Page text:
I had some time to sit and drink coffee while one of our dogs was having a dental yesterday. Chance ended up minus 13 teeth by the time the morning was over! He’s recovering well, by the way.
I was in a tiny town in rural Nebraska at the local gas station. In spite of that, I was able to use not only English, but Spanish and ASL—American Sign Language!
People often give me weird looks when I say I love languages, but I truly value learning something just because it’s interesting and I can.
I was—and still am—so thrilled that I had the knowledge to communicate in ASL. So few people in this area study it. How lonely life must be for that kind, deaf fellow in that tiny town. His uncle sat with us at the small, round table. He was surprised and happy when I started signing with his nephew. I was sad that so few people ever tried.
The next time someone gives you a strange look when you mention an uncommon interest you are passionate about, don’t let it bother you. Your passion may lead to something wonderful. Learning for the love of knowledge feels amazing. Using what you have learned is truly priceless when you can make another feel less alone.
…but the flesh is weak. Believe me because I know all about it!
I was invited to Sunday’s service because of a special guest from Chile. The invite was days before, so I had time to decide and plan. I set Sunday’s alarm for 8:30 so I’d have plenty of time if I wanted to go to Sunday school at ten or the service at eleven. I got up, had coffee, checked email and everything else online.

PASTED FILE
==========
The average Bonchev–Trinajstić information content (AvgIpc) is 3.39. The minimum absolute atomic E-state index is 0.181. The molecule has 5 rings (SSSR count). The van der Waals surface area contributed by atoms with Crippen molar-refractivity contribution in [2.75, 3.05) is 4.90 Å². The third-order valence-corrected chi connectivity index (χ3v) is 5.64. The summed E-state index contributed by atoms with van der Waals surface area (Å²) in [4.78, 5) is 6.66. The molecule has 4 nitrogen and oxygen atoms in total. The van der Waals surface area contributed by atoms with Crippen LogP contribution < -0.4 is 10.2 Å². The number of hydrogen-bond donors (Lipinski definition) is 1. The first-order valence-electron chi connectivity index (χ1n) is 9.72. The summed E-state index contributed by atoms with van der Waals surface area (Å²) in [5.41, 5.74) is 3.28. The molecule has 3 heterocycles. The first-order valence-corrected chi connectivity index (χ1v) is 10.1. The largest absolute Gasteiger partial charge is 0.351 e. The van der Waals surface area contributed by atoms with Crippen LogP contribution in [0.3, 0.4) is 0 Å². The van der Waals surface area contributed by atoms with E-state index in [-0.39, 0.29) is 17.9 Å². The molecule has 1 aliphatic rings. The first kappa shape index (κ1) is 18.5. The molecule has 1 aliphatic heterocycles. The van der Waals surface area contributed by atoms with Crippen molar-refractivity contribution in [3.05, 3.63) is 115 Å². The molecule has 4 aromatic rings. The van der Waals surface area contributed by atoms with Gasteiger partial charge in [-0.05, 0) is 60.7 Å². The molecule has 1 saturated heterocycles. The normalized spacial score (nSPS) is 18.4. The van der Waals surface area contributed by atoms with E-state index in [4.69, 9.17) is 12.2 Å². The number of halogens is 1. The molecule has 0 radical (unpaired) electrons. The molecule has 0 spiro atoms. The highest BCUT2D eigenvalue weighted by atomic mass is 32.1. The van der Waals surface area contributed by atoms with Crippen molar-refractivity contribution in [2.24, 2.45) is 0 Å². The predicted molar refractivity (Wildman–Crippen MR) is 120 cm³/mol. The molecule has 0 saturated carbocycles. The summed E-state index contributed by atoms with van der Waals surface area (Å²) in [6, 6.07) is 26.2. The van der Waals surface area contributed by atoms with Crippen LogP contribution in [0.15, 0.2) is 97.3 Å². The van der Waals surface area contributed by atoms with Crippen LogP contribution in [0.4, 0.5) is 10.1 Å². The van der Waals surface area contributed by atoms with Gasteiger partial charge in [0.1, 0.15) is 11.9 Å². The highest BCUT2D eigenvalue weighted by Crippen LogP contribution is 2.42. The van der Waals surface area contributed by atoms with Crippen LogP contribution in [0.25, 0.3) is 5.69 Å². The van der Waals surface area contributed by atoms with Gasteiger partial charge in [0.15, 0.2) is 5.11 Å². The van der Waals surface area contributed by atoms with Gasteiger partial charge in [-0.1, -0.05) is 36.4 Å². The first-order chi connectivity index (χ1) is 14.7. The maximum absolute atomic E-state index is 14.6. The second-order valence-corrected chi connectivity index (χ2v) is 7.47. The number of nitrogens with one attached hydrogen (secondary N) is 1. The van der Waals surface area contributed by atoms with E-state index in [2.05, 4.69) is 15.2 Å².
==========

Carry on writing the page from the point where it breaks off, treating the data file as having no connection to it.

I was undecided about going to church until almost 9:30, but then I managed to take my shower and get dressed. You know how it goes—every reason NOT to go crops up in a matter of minutes. The wind was vicious and cold. I hate to walk into a meeting that’s already in progress. I don’t know what to wear. I’m tired. I could read a book instead. I took all of those excuses as a sign I probably should just go. I warmed up the car and drove to the church.
I pulled in at about 10:40. I knew it was class time, so I waited for ten minutes. The wind was still nasty, and I was still cold, but I dragged myself out of the car anyway.
I finally got the sanctuary door open and was welcomed inside. They had coffee and bread set up for everyone. Jim was an interesting speaker who spoke about Chile and the work his ministry does there. They focus on children being raised by single moms or grannies. He takes food to the homes if needed and tells them about the love of Jesus. Since Chile is a Spanish-speaking country, I expected to chat with him in Spanish later, and I did. He also shared that he had encountered a deaf child, so the team members were learning sign language. My friends know I speak Spanish and have studied sign language as well.
Teams are welcome to come and help with construction and more. That might be our next trip.